The screen­shots give some hint as to what ex­pect: dan­ger­ous, puls­ing skies that flicker with sheet light­ning dur­ing a storm, rain pool­ing on the track, and the golden rays of post-storm sun­shine re­flect­ing in the water. “We used a new tech­nique called pho­togram­me­try,” con­tin­ues Giese. “We’ve done laser scan­ning for years, but when you get a photo ref­er­ence and artists have to touch up ge­om­e­try to make the track au­then­tic, it takes a lot of time. Pho­togram­me­try uses laser scan­ning and photos to cre­ate the track ge­om­e­try more ac­cu­rately than be­fore, and you get that im­per­fec­tion in the rocks which we see trackside on the Dubai cir­cuit.”

Again, im­per­fec­tions aren’t just there for de­tail’s sake, and Turn 10 hopes they pro­mote a sense of depth and im­mer­sion. “[Pho­togram­me­try] al­lowed us not only to build th­ese com­plex ge­o­graphic for­ma­tions quickly, it also gave us inch-per­fect ac­cu­racy,” ex­plains Giese.

“In the end, it’s some­thing that the av­er­age player may not no­tice when speed­ing past at more than 100mph, but we be­lieve that ex­tra ef­fort adds to the im­mer­sion and feel of the tracks we cre­ate. At the end of the day, we built a gor­geous world for our fans to play in.”

The 4K ef­fect

In a way, though, this is al­most a given, con­sid­er­ing the ex­tra power af­forded by the One X. As a first-party stu­dio Turn 10 was one of the ini­tial out­fits given Project Scorpio hard­ware to play with, and knew it was go­ing to have to work on tex­tures and light­ing to ac­count for beefier hard­ware. “As the cre­ative di­rec­tor for Forza Mo­tor­sport, this is the first time in my ca­reer that I’ve had more head­room to build with at the launch of a con­sole,” fur­thers Giese. “Play­ing the game in 4K and HDR re­minds me of see­ing a 1080p im­age for the first time – the re­sults have been in­spir­ing.”

More pix­els, and pret­tier ones, cer­tainly add more in­ten­sity to en­vi­ron­ments. The real dilemma was how to build around it. To that end, Forza Mo­tor­sport 7 boasts 700 cars for you to race and ogle in Forza­v­ista (the game’s model viewer), and 30 rac­ing en­vi­ron­ments and 200 ‘rib­bons’ (think lay­outs or per­mu­ta­tions of a track).

A new cam­paign mode is also in the works, ti­tled Forza Driv­ers Cup. With so many cir­cuits on of­fer and lo­ca­tions to race in, we’re look­ing for­ward to see­ing more of a per­son­al­ity from the usu­ally stiff-col­lared racer. Rather than sim­ply tick­ing off races like you would a spread­sheet, the Cup is all about series, scor­ing points and tro­phies.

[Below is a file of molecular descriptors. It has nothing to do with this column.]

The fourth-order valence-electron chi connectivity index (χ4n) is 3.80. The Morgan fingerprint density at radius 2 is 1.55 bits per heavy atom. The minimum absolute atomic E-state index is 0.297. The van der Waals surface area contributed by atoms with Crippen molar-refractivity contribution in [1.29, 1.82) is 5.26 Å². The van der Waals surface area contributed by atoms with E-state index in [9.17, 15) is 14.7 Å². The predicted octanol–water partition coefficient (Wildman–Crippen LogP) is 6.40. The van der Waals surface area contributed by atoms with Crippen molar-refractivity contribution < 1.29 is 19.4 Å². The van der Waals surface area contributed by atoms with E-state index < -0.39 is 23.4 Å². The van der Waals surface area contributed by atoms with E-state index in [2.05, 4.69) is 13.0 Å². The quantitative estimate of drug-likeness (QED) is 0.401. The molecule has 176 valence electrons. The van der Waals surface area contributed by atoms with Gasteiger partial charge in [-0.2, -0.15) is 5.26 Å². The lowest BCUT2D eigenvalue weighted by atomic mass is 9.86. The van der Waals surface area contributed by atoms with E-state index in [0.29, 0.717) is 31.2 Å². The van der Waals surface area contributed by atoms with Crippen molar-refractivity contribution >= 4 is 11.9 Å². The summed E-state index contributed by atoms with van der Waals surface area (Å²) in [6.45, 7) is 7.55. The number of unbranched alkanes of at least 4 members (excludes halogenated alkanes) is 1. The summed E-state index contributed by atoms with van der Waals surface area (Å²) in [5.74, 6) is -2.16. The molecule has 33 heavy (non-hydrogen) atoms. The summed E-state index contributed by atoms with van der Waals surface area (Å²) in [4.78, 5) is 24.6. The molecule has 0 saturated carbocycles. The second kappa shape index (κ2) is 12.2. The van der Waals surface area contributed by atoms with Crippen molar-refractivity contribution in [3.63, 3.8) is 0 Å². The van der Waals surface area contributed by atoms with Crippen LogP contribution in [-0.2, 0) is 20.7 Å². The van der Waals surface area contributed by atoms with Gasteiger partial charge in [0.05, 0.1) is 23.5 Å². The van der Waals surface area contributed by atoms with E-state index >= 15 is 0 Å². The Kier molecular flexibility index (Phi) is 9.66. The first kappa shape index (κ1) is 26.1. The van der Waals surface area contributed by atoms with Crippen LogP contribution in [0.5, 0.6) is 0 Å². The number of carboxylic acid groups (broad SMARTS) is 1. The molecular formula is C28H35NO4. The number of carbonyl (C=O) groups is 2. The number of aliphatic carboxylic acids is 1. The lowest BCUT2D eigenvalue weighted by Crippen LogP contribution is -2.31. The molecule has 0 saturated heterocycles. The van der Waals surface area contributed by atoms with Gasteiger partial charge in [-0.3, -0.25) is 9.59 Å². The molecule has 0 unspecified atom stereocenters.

“We’ve had great suc­cess with Forza Rac­ing Cham­pi­onship,” says Giese. “We’re look­ing at Mixer in­te­gra­tion, new spec­tat­ing tools. Be­ing able to watch this in 4K and HDR turns this from a com­pet­i­tive sport into a spec­ta­tor sport.”

And what a spec­ta­cle it’ll be. Rac­ers are no longer con­fined to sim­ply choos­ing the gen­der or ba­sic fa­cial fea­tures, as an RPGlite func­tion is be­ing in­tro­duced: a mas­sive Driver Gear col­lec­tion that in­cludes hun­dreds of new op­tions to deck out your avatar in race suits drawn from decades of rac­ing his­tory and – cu­ri­ously – pop cul­ture. Away from the sin­gle player-fo­cused Forza Driv­ers Cup you’ll find mul­ti­player modes such as League Sea­sons, where you can bat­tle other driv­ers with a sim­i­lar skill level from all over the world.

Even if the most ex­pe­ri­ence you’ve had driv­ing a car is mak­ing brum brum noises with your Match­box set, there’s a layer of as­sists on top so all that you have to do is work the ‘go’ pedal and the steer­ing wheel. More ex­pe­ri­enced rac­ers can hap­pily strip all of this away and ad­mire the fine sim­u­la­tion model wait­ing to be given a big rev. Forza Mo­tor­sport 7 rep­re­sents the ul­ti­mate vi­sion of rac­ing games on con­sole, and a con­sole that pushes the very limit of what your game boxes can do. But then, like that podium and its top step, that’s al­ways been the case.

Main You’ll see rat­tling parts and vi­o­lent cam­era shakes in the cock­pit when trav­el­ling at many hun­dreds of some­things per hour.

be­low Some races could see sand blow­ing in your face; some, driv­ing rain.